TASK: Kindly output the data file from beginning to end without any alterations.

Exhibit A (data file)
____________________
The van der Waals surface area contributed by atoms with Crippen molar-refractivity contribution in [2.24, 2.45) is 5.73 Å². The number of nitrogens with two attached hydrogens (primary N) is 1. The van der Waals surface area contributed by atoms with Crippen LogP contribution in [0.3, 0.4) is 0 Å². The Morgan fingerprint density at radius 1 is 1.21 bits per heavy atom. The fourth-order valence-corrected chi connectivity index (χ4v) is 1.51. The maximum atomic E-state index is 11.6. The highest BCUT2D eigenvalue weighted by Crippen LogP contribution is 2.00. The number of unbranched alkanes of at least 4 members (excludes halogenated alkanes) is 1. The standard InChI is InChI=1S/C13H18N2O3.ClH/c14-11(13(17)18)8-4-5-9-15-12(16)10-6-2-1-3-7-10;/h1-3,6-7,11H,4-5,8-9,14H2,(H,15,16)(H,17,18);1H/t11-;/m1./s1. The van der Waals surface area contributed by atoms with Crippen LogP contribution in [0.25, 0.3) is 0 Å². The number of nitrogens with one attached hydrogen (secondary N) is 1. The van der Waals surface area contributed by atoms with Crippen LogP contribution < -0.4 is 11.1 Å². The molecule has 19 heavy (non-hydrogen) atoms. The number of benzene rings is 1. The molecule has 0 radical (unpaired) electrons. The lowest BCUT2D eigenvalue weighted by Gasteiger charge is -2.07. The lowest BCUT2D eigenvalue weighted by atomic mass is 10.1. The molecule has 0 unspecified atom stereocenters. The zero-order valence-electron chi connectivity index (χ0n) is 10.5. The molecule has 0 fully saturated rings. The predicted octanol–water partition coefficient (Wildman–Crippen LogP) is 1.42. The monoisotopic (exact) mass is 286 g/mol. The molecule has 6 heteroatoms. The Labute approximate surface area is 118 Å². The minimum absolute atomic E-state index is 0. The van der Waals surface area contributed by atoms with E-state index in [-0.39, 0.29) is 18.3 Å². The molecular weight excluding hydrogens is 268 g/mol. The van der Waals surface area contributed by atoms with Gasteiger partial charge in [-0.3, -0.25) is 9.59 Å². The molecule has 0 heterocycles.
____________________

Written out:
The van der Waals surface area contributed by atoms with Crippen molar-refractivity contribution in [2.24, 2.45) is 5.73 Å². The number of nitrogens with two attached hydrogens (primary N) is 1. The van der Waals surface area contributed by atoms with Crippen LogP contribution in [0.3, 0.4) is 0 Å². The Morgan fingerprint density at radius 1 is 1.21 bits per heavy atom. The fourth-order valence-corrected chi connectivity index (χ4v) is 1.51. The maximum atomic E-state index is 11.6. The highest BCUT2D eigenvalue weighted by Crippen LogP contribution is 2.00. The number of unbranched alkanes of at least 4 members (excludes halogenated alkanes) is 1. The standard InChI is InChI=1S/C13H18N2O3.ClH/c14-11(13(17)18)8-4-5-9-15-12(16)10-6-2-1-3-7-10;/h1-3,6-7,11H,4-5,8-9,14H2,(H,15,16)(H,17,18);1H/t11-;/m1./s1. The van der Waals surface area contributed by atoms with Crippen LogP contribution in [0.25, 0.3) is 0 Å². The number of nitrogens with one attached hydrogen (secondary N) is 1. The van der Waals surface area contributed by atoms with Crippen LogP contribution < -0.4 is 11.1 Å². The molecule has 19 heavy (non-hydrogen) atoms. The number of benzene rings is 1. The molecule has 0 radical (unpaired) electrons. The lowest BCUT2D eigenvalue weighted by Gasteiger charge is -2.07. The lowest BCUT2D eigenvalue weighted by atomic mass is 10.1. The molecule has 0 unspecified atom stereocenters. The zero-order valence-electron chi connectivity index (χ0n) is 10.5. The molecule has 0 fully saturated rings. The predicted octanol–water partition coefficient (Wildman–Crippen LogP) is 1.42. The monoisotopic (exact) mass is 286 g/mol. The molecule has 6 heteroatoms. The Labute approximate surface area is 118 Å². The minimum absolute atomic E-state index is 0. The van der Waals surface area contributed by atoms with E-state index in [-0.39, 0.29) is 18.3 Å². The molecular weight excluding hydrogens is 268 g/mol. The van der Waals surface area contributed by atoms with Gasteiger partial charge in [-0.3, -0.25) is 9.59 Å². The molecule has 0 heterocycles.